Glenelg: Hoist it hight over tall lips
Pete Dye drew from the classic sod-faced bunkers in Scotland when he designed obstacles like railroad ties and steep grass faces at TPC Sawgrass. Similar features in Glenelg’s revetted bunker lips demand you play escape shots that get the ball up immediately. The trick to playing these shots well is understanding how to increase the effective loft on the clubface. You need to open the face before you take your grip, play the ball forward, get into a wider stance and lower your hands [above]. This setup puts you in position to crank up the loft, and you can swing with a lot of speed without worrying about hitting the ball too far. It will pop up softly.
Sandy Links: Dial in your pitching
The greens at most Sandbelt courses are notorious for their slopes and punishing collection areas. That means you need to be spot-on with your pitching, landing the ball in a place that gives you a reasonably good chance to make the ensuing putt. To do that, stand slightly open to your target (I’m using alignment rods to demonstrate) and get the club in this toe-up look on the way back [above]. This puts the wedge in a position to glide along the turf, not dig into it. Now that you know how to produce better contact, let’s work on distance control. When you swing, keep your chest moving, not just your arms. You will find the ball comes off at a predictable speed. It’s nice to practise clean contact at the range, but it’s even better if you lay out some towels or headcovers at intervals and try to hit them. You’ll then get feedback on how far your shots carry and roll.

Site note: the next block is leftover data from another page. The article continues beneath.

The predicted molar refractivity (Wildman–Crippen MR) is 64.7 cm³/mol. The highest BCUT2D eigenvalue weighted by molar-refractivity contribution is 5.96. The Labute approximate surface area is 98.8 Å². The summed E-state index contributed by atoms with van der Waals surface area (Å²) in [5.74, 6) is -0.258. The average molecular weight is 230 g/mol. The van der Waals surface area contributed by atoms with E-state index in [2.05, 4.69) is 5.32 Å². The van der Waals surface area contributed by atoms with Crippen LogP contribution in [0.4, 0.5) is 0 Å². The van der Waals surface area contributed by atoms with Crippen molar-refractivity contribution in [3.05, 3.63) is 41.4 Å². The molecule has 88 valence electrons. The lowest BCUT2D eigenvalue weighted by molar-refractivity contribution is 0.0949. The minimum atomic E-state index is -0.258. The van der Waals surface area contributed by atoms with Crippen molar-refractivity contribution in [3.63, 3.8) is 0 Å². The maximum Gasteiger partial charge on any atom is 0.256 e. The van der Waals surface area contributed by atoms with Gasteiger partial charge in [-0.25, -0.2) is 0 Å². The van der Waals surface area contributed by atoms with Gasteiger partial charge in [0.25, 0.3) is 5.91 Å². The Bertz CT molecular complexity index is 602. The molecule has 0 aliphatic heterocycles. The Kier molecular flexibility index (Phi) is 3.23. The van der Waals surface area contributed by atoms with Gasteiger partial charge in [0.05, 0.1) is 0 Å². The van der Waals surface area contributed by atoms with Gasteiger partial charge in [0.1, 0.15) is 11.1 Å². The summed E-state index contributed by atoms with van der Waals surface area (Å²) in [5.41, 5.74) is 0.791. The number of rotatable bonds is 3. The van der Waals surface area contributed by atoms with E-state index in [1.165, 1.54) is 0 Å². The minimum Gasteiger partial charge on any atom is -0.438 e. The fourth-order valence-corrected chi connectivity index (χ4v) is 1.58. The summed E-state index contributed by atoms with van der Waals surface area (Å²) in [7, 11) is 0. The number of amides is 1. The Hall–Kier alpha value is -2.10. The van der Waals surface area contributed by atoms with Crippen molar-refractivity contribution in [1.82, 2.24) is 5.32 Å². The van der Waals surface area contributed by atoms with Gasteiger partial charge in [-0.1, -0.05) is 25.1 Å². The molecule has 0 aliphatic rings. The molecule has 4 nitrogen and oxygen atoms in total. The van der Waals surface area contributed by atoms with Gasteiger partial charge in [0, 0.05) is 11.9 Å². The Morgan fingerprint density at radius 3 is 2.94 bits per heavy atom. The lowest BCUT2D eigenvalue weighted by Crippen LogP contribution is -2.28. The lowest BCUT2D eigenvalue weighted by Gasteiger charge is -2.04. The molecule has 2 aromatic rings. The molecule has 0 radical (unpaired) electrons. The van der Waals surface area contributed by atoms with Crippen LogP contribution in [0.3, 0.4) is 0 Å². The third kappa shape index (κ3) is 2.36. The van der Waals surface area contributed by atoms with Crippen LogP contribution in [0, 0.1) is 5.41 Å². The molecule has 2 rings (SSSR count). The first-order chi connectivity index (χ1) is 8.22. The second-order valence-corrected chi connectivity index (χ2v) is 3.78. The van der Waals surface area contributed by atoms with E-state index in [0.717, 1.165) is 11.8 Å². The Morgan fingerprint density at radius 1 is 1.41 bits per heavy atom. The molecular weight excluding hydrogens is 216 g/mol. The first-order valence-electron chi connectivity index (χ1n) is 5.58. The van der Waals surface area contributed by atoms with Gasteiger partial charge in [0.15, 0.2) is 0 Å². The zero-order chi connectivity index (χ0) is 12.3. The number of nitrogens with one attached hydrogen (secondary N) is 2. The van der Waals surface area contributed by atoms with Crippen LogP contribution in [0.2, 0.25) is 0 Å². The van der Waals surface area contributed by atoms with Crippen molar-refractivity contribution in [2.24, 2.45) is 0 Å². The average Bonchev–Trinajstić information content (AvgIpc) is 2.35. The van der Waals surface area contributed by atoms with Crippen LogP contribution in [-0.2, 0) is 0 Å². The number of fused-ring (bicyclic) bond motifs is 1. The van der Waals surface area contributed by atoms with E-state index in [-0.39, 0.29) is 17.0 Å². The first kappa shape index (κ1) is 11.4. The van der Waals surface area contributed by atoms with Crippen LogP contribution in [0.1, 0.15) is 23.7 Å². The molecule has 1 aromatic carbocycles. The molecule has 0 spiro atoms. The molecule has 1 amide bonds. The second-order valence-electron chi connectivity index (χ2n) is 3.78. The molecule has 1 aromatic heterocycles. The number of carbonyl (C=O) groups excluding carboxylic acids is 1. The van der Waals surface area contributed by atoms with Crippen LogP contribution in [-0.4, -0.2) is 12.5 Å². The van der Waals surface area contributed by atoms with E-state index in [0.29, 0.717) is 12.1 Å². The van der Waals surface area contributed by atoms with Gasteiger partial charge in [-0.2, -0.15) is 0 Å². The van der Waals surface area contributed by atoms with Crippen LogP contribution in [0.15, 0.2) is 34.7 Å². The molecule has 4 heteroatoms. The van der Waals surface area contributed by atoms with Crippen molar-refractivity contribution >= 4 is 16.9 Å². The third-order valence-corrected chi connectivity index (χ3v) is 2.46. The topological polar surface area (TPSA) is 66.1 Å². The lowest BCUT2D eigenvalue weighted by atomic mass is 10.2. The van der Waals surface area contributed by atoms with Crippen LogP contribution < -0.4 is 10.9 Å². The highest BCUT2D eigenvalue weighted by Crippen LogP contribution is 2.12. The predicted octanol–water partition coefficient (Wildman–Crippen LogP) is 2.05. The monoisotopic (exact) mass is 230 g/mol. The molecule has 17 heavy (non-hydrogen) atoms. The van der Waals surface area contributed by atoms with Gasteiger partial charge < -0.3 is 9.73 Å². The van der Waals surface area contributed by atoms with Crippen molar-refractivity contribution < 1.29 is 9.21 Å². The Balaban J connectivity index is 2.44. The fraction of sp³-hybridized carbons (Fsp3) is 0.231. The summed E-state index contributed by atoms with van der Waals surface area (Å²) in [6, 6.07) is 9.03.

The Dunes: Ride the wind
The Dunes is one of Australia’s most addictive links experiences – few trees, rolling terrain and wind that always should be factored when choosing a club and what type of shot to play. When you’re downwind on a links course, a high draw is a great option. To practise it, focus on these two feels: 1) you need more tilt in your swing. Keep the trail shoulder lower than the lead shoulder going through; 2) finish high, with the logo of your glove pointed at the target. I’m making one-arm swings [above] to rehearse the movement and feeling I want to produce that nice, high draw.